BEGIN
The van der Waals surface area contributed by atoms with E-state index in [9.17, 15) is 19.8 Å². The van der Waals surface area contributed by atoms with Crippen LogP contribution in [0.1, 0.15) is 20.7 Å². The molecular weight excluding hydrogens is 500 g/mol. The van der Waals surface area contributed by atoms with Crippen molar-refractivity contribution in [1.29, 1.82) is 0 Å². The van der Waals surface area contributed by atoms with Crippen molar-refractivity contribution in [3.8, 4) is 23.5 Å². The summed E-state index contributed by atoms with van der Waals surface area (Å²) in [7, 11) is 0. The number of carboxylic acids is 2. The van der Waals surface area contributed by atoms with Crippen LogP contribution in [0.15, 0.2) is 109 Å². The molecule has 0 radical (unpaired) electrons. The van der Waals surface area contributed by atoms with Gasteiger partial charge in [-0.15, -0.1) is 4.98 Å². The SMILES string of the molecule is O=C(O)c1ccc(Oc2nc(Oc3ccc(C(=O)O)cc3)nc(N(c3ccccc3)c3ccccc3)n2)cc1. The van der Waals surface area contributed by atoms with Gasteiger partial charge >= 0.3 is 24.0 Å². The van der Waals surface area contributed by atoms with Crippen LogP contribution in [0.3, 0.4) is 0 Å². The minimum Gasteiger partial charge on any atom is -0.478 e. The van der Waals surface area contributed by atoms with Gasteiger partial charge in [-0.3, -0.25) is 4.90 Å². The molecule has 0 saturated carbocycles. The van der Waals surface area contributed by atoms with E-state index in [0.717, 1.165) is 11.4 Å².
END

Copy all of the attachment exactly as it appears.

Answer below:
The van der Waals surface area contributed by atoms with E-state index in [9.17, 15) is 19.8 Å². The van der Waals surface area contributed by atoms with Crippen LogP contribution in [0.1, 0.15) is 20.7 Å². The molecular weight excluding hydrogens is 500 g/mol. The van der Waals surface area contributed by atoms with Crippen molar-refractivity contribution in [1.29, 1.82) is 0 Å². The van der Waals surface area contributed by atoms with Crippen molar-refractivity contribution in [3.8, 4) is 23.5 Å². The summed E-state index contributed by atoms with van der Waals surface area (Å²) in [7, 11) is 0. The number of carboxylic acids is 2. The van der Waals surface area contributed by atoms with Crippen LogP contribution in [0.15, 0.2) is 109 Å². The molecule has 0 radical (unpaired) electrons. The van der Waals surface area contributed by atoms with Gasteiger partial charge in [-0.15, -0.1) is 4.98 Å². The SMILES string of the molecule is O=C(O)c1ccc(Oc2nc(Oc3ccc(C(=O)O)cc3)nc(N(c3ccccc3)c3ccccc3)n2)cc1. The van der Waals surface area contributed by atoms with Gasteiger partial charge >= 0.3 is 24.0 Å². The van der Waals surface area contributed by atoms with Crippen LogP contribution in [0.3, 0.4) is 0 Å². The minimum Gasteiger partial charge on any atom is -0.478 e. The van der Waals surface area contributed by atoms with Gasteiger partial charge in [-0.3, -0.25) is 4.90 Å². The molecule has 0 saturated carbocycles. The van der Waals surface area contributed by atoms with E-state index in [0.717, 1.165) is 11.4 Å².